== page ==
Pan's Labyrinth review by The Grim Ringler
I have been an unabashed fan of director Guillermo Del Toro since he hit the scene with his first film Cronos. The man had an immediate and distinct style and told stories that took what we knew and turned it on its head. With each film hes gotten better and better and with Pan hes created a film that has captured both the acclaim of fans and of the critics. Here we have a story that is as deep and thoughtful as it is fantastic, and in Del Toro, we fans of horror and dark fantasy have a filmmaker who is on par with writer Clive Barker when it comes to bringing speculative fictions to life.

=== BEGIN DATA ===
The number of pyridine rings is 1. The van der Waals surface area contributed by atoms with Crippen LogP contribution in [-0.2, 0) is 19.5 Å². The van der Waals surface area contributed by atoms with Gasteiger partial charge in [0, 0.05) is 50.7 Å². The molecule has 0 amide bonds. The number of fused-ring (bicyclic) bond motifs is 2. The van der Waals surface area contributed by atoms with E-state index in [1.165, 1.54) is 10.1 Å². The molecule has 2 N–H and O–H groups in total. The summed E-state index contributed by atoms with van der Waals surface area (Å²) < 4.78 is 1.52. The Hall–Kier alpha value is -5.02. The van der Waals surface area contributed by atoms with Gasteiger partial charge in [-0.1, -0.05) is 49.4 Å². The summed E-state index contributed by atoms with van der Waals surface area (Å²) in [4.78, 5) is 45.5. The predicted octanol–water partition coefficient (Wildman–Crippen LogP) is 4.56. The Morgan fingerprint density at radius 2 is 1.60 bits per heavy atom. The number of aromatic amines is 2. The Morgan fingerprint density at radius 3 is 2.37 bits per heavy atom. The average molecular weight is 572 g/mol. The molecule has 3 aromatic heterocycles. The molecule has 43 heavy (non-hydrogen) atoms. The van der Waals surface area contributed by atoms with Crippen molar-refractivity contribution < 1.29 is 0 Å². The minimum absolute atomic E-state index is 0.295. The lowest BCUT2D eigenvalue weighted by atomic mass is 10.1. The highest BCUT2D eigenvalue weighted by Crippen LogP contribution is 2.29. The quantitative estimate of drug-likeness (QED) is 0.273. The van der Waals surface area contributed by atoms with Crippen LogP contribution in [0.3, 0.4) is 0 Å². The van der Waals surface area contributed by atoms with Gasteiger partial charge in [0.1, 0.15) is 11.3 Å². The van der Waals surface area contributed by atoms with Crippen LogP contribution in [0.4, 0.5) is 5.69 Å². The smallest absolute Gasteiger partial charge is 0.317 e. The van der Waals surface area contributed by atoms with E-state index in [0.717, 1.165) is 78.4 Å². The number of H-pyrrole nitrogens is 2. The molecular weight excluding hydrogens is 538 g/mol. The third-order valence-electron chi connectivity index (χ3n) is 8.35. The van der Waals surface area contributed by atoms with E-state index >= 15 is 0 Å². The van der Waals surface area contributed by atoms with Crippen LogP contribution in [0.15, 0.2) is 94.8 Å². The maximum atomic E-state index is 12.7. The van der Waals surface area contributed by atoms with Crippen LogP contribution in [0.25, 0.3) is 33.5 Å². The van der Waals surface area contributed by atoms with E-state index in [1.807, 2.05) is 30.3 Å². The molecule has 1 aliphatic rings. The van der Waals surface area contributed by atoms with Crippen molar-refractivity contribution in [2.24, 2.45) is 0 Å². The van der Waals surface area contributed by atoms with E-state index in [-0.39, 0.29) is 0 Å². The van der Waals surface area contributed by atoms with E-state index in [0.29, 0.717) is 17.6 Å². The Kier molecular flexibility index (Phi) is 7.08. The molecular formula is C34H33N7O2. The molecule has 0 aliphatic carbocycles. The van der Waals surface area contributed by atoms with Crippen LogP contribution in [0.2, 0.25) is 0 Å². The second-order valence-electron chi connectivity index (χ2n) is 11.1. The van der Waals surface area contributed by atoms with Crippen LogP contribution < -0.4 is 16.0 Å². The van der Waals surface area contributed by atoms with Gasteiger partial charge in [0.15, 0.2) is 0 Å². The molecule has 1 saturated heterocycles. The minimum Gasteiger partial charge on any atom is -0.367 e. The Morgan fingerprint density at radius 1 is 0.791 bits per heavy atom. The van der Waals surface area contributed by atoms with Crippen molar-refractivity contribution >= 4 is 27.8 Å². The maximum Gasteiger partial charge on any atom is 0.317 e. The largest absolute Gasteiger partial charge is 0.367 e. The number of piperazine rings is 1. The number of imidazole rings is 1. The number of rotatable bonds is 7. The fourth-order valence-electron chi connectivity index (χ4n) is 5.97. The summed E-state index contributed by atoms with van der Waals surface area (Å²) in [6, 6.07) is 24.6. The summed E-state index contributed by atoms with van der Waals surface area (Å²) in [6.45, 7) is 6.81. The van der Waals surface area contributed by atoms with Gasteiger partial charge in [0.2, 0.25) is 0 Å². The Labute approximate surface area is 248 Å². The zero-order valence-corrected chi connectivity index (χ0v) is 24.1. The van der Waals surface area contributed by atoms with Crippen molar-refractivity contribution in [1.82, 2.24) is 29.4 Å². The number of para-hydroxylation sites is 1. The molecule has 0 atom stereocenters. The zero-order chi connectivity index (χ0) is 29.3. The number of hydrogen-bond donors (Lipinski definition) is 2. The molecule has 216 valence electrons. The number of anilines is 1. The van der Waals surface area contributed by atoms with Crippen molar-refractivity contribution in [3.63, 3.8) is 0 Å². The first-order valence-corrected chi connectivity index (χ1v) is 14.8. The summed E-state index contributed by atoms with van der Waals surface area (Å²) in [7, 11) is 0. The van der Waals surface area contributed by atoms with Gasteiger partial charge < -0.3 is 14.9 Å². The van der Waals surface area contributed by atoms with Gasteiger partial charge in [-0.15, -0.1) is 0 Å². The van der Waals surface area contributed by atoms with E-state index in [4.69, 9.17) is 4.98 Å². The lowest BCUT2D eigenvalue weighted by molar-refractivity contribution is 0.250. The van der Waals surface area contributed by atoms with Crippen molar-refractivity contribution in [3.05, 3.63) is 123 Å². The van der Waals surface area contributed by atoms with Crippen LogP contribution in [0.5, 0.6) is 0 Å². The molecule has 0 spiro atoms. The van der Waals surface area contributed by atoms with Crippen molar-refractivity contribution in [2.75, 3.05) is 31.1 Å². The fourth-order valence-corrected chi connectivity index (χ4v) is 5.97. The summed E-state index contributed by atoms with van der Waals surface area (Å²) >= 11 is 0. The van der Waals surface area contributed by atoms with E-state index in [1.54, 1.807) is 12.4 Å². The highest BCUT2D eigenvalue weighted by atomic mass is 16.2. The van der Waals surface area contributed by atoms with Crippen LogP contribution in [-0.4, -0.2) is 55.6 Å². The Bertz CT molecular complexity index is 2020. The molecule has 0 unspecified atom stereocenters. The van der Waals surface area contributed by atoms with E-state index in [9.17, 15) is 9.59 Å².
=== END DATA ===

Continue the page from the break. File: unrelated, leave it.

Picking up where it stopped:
Its the end of the Spanish Civil War and the forces of rebellion have been quelled but not finished off. A young girl and her pregnant mother are making their way through the wilds of Spain to be with the mothers new husband, a military officer bent on crushing the resistance that remain in the surrounding hills. The girls father was killed during the war and her mother re-married and became pregnant with the baby of the officer, a man she hates, and it is only the love and devotion she has for her mother that keeps her in check around her step-father. The girl retreats into the world of her books in order to get away from the awful war and what it has done to her family, and the reality of living with her new father pushes her nose deeper into them. Upon arriving to her new home though she discovers a mysterious and ancient labyrinth that lies just on the border of her familys property. The house and the land are filled with military machinery and men, her step-father readying things to destroy the last of the local resistance, but here, in this labyrinth, the young girl finds an escape. Within the labyrinth is a faun, a thing that is part man and part animal, who has been waiting for the return of a magical princess from a forgotten kingdom and, upon seeing the girl, he believes she is indeed the lost princess. The girl, frightened at first, is drawn to the faun and the idea of a world where she would be a princess and far away from the war. In order to prove herself she must complete three tasks before the next full moon or else she will lose her one chance to return to her kingdom. The girl sets about the tasks enthusiastically but each one is more dangerous than the last. The first sends her to the heart of a dying old tree where she must coax the toad that lives there to give up a special key it holds. Next she must venture into a dangerous underworld where she must find a special knife before the owner awakens and devours her. Things stall with the second task though as she disobeys the strict orders of the faun and, doing so, loses her chance at even attempting the last task. Yes, she got the knife, but by not following the strict rules she has proven herself unworthy so the faun appears to her in her room, takes the knife, and leaves her to the war. In her daily life things are as bad as theyve ever been. Her mothers pregnancy has taken a turn for the worst after the long journey and she has begun bleeding profusely. In the woods the resistance is growing bolder and, with the help of someone in the house they surround, they are getting their much needed supplies. Things take a deadly turn for everyone when a member of the resistance is captured and tortured in order to get the name of any people who may be aiding him and his comrades but in the house, things are worse than the girl could ever have imagined. When granted one last chance to prove herself to the faun she takes it, but is there really a chance she can be a princess, or has the faun been lying to her all along for his own dark purpose?